Richard Heffley

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Richard J. (Rich) Heffley, who operates the lobbying firm Heffley & Associates in Tallahassee, Florida, has served in "behind-the-scenes roles in multiple Republican legislative campaigns." [1][2]

Heffley's lobbying "clients include: U.S. Sugar, AT&T, Tampa Electric, St. Joe Co., Florida Medical Association." [3]

Heffley, who moved from Illinois to Florida in 1990, served as Florida Assistant Secretary of State 1995-1997. [4]

Heffley also shares Strategic, a "Tallahassee telemarketing firm" [5], with "former Florida GOP executive director Randy Enwright. [The firm] has been paid more than $2.2-million since 1996 for work on Republican races." [6]

Conflicts of Interest

Heffley "[c]ame under fire in 1997 as [Florida] assistant secretary of state for publicizing his boss, Sandy Mortham, at state expense." [7]

Heffley was appointed to the Florida Elections Commission by Governor Jeb Bush. From at least 1999 to 2003, Heffley served on the Commission while at the same time lobbying the State Legislature. [8][9]

On September 10, 2001, Heffley was appointed by the President of the Florida Senate to the Digital Divide Council, a "newly created group [which] discussed plans to provide opportunities for citizens to access the use of information technology, as well as providing economic resources and training to at-risk members of society that are without these critical tools." Heffley, identified as a "representative of the IT industry in Florida," counts AT&T among his clients. [10]

In fall 2001, Governor Bush's planned outsourcing of the state's human resources system in a "seven-year, $280-million deal" to Cincinnati company, Convergys Corp.—"a company best known for its work in handling national billing for major wireless phone companies"—faced possible delay or might even be "killed", the Palm Beach Post reported.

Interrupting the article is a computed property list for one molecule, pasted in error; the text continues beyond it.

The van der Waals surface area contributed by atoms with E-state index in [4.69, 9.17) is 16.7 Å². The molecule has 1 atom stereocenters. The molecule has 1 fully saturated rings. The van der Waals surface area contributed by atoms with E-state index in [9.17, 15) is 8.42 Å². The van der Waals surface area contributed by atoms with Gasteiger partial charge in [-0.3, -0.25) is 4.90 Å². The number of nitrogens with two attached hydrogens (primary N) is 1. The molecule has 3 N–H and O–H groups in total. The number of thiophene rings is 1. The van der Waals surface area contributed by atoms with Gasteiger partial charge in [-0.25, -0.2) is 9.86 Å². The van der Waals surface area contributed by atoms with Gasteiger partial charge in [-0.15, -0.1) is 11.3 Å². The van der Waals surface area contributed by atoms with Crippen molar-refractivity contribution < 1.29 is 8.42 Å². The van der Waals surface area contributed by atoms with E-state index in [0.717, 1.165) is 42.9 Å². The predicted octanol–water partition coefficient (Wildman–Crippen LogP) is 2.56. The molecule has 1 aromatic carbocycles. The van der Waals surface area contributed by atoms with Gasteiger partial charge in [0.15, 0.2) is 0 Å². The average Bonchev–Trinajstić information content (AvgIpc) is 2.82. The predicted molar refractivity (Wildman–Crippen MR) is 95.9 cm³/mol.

Convergys, "which already had a full roster of qualified lobbyists, had hired another one -- Richard Heffley. He is a friend of Bush who also worked as a consultant to the Republican Party of Florida. ... Within weeks, the deal was back on." [11]

The Miami Herald reported in 2002 or 2003 that, although Convergys had only contributed $500 to Bush's campaign, Heffley's Strategic Direction had "received almost $1.2 million from the state GOP since 2000 as a political consultant." [12]

On October 4, 2002, the Palm Beach Post reported that Heffley, while a member of the Florida Elections Commission, "urged the panel to investigate" Democratic gubernatorial candidate Bill McBride. Heffley then owned "a business that received $20,000 from the GHP, rent[ed] office space at state party headquarters and list[ed] as one of his clients" then Florida Governor Jeb Bush, who was running for re-election against McBride.

Additionally, the Post reported that Heffley "also once had as a client Tidewater Consulting, whose president served as the GOP lawyer at the 8/15 hearing that reversed the FEC staff's finding that McBride had done nothing illegal. Heffley was one of 2 commissioners who pushed the panel to investigate television ads supporting McBride. Heffley did not disclose his financial ties to the GHP at the meeting." Also, campaign records "show[ed] that Heffley's 'Strategic Direction' political phonebank received $20,654 from the GHP in 2001."

In 2006, "[to] receive taxpayer subsidies under the Florida law, all [Florida gubernatorial candidate] Charlie Crist had to do was spend less than $20-million in his race for governor. The final expenditure numbers are in, and he did just that. But Crist came awfully close to $20-million in shattering all previous records for a statewide race in Florida," the St. Petersburg Times reported. "Crist's biggest last-minute expenditure was $361,000 to Strategic Direction, [Heffley's] Tallahassee telemarketing firm."

Political Campaign Contributions

In April 2005, Heffley, identified as a "Government Consultant", contributed $1,000 to former Republican Pennsylvania Senator Rick Santorum's 2006 campaign. [13]

Related SourceWatch Resources

External links